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Simpsons over Shortwave

Bandwith-saving video codec for cartoons
  (+4)
(+4)
  [vote for,
against]

This idea came to me when I watched a Simpsons episode on DVD and noticed some mpeg compression artefacts around the edges.

Cartoons such as the Simpsons are simple drawings. They consist of mostly black lines, solid colour surfaces, and the occasional gradient. The mpeg format used to compress these cartoons, however, has been designed for photographic images with soft edges - the exact opposite of cartoons. This is an inefficient way of compressing these files.

I suggest a new video codec designed specifically for cartoons. It digitises the drawings and interpolates lines using spline functions. Since most lines in Simpsons cartoons are simple geometric shapes only a handful of spline parameters is required to describe each line accurately. Then it fills the spaces between the lines with solid colours. That, and the fact that cartoons use a small frame rate of 5-10 fps, would allow very agressive compression which is almost lossless.

This would open up new distribution opportunities for The Simpsons, Family Guy, South Park etc. : 40 episodes on one DVD and downloads over dial-up internet - in near perfect picture quality.

The small required bandwith would even allow cartoons to be broadcast over shortwave transmitters using two channels (one for video and one for 64 kb/s mp3 audio). This way you could recieve cartoon channels in even the most remote parts of the world without internet connection. All you need is a small shortwave USB adapter for the laptop. Since it is relatively cheap to set up a shortwave transmitter, a whole new culture of independent channels showing cartoons from less well known artists could emerge, especially in poorer countries.

kinemojo, Dec 11 2006

The Vector-Rendered Cartoon Channel The_20Vector-Rendered_20Cartoon_20Channel
related idea [hippo, Dec 12 2006]

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       Nice idea. Only one thing though, 300bps is the maximum avaliable data rate with standard AFSK [Audio Frequency Shift Keying] SSB(SC) [Single Side Band (Suppressed Carrier)] HF transmissions. AM [Amplitude Modulation] would allow slightly better rates but is much wider (RF) bandwidth. To transmit 64Kbps you would need FSK [Frequency Shift Keying] and a wider RF bandwidth. Since Short Wave transmission are made using AM signals you would have to define a new spectrum for the FM [Frequency Modulation] signals needed for your scheme. FM Does not tend to travel as well and FM tends to need a stronger signal to be inteligible.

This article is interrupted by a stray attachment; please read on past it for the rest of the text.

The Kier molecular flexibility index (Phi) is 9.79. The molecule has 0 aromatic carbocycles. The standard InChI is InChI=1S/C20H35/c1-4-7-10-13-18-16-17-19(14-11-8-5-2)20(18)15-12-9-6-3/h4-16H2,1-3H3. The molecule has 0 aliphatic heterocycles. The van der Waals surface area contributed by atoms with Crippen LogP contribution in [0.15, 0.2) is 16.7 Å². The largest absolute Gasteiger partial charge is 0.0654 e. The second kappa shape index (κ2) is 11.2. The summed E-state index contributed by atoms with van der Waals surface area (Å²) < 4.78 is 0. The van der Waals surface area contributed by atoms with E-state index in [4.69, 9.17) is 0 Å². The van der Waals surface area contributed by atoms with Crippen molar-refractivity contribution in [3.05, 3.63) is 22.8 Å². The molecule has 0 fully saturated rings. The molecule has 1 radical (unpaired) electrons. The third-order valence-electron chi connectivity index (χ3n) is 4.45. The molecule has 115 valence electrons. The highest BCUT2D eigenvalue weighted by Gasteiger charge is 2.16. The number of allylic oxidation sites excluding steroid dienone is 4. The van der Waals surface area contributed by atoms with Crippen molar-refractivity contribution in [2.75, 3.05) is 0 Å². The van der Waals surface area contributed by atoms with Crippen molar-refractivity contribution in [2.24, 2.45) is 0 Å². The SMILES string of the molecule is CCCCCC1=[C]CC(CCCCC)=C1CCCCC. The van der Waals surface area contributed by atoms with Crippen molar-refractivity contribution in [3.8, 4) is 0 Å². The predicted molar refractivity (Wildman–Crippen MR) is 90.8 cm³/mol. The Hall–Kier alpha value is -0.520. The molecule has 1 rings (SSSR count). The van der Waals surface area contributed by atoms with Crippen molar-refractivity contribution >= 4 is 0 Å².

So [+] for the codec, but [-] for the Short Wave stuff.
webfishrune, Dec 11 2006
  

       Good idea on the compression. As a fond watcher of fansubbed anime, I think this would be a brilliant idea for reducing bandwidth.
gisho, Dec 11 2006
  

       Could this be a video coding scheme based in the GIF principle?
Jinbish, Dec 11 2006
  

       The reason you will never get this off the ground is the fact that they don't want you to have 40 episodes on a disk, they would rather you have ten and you by 4 DVD's which brings in greater profit.
Chefboyrbored, Dec 11 2006
  

       I dunno, [Chefboyrbored]. I reckon they'd love to sell you 40 episodes on one disk, just at the same price as 40 episodes on 4 disks.   

       Nice idea though. (+)
m_Al_com, Dec 12 2006
  

       I suppose that 40 on one disk could be sold at the same cost as 40 on 4 disks. I personally would rather shell out 20 bucks every 6 months or so rather than have to cough up the 80 bucks in one chunk, then again I am a poor bastard.
Chefboyrbored, Dec 12 2006
  

       Flash would be perfect for this, but it would require access to the original artwork and labour-intensive conversion.
BunsenHoneydew, Dec 12 2006
  

       This idea has been mentioned here before as "cartoon codec", before the Crash of 2004. It was actually my idea, but it seems to have vanished.
nineteenthly, Dec 12 2006
  

       What about 40 on one disk, with the access code to the first 10 sold with the disk, then the access codes to the rest of the 10-chunk sets sold separately?   

       That way you'd only have to traipse down to the store once, and the marketers'd be delighted by the prospect that you actually had the episodes already, but you couldn't access them. How frustrating! And wallet opening!
m_Al_com, Dec 13 2006
  

       Ten on a disk, four separately sold disks. The fact that a large proportion of an inexpensive DVD would not be used is inconsequential.
david_scothern, Dec 13 2006
  

       Good compression idea, reminds me of the (pre-www, pre-jpeg) Prodigy modem dial-up service where most pictures were drawn while-u-wait! First, the outline of the image, then a fill routine filled the image with solid colors...
EdisonEnvy, Oct 09 2007
  
      
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